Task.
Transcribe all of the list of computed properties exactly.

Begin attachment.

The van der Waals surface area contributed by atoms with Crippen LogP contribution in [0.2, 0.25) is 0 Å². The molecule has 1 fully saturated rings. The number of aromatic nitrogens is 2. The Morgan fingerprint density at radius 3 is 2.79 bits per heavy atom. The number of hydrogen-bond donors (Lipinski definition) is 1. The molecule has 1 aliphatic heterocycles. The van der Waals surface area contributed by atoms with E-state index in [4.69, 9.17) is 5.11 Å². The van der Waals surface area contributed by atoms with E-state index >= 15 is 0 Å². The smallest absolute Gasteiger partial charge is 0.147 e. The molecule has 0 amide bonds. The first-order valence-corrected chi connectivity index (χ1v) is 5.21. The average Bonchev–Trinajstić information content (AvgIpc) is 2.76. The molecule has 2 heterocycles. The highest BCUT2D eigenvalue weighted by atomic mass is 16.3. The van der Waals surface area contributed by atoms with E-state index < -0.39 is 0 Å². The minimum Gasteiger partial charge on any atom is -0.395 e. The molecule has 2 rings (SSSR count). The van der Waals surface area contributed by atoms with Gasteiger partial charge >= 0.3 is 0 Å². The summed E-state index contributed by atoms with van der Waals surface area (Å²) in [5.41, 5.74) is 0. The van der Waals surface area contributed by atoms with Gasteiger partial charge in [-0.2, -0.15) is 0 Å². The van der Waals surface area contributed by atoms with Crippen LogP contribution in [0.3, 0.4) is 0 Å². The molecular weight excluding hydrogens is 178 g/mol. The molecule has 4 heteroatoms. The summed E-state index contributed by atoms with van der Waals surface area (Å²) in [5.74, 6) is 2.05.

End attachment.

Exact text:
The van der Waals surface area contributed by atoms with Crippen LogP contribution in [0.2, 0.25) is 0 Å². The molecule has 1 fully saturated rings. The number of aromatic nitrogens is 2. The Morgan fingerprint density at radius 3 is 2.79 bits per heavy atom. The number of hydrogen-bond donors (Lipinski definition) is 1. The molecule has 1 aliphatic heterocycles. The van der Waals surface area contributed by atoms with E-state index in [4.69, 9.17) is 5.11 Å². The van der Waals surface area contributed by atoms with E-state index >= 15 is 0 Å². The smallest absolute Gasteiger partial charge is 0.147 e. The molecule has 0 amide bonds. The first-order valence-corrected chi connectivity index (χ1v) is 5.21. The average Bonchev–Trinajstić information content (AvgIpc) is 2.76. The molecule has 2 heterocycles. The highest BCUT2D eigenvalue weighted by atomic mass is 16.3. The van der Waals surface area contributed by atoms with E-state index < -0.39 is 0 Å². The minimum Gasteiger partial charge on any atom is -0.395 e. The molecule has 2 rings (SSSR count). The van der Waals surface area contributed by atoms with Gasteiger partial charge >= 0.3 is 0 Å². The summed E-state index contributed by atoms with van der Waals surface area (Å²) in [5.41, 5.74) is 0. The van der Waals surface area contributed by atoms with Gasteiger partial charge in [-0.2, -0.15) is 0 Å². The van der Waals surface area contributed by atoms with Crippen LogP contribution in [0.3, 0.4) is 0 Å². The molecular weight excluding hydrogens is 178 g/mol. The molecule has 4 heteroatoms. The summed E-state index contributed by atoms with van der Waals surface area (Å²) in [5.74, 6) is 2.05.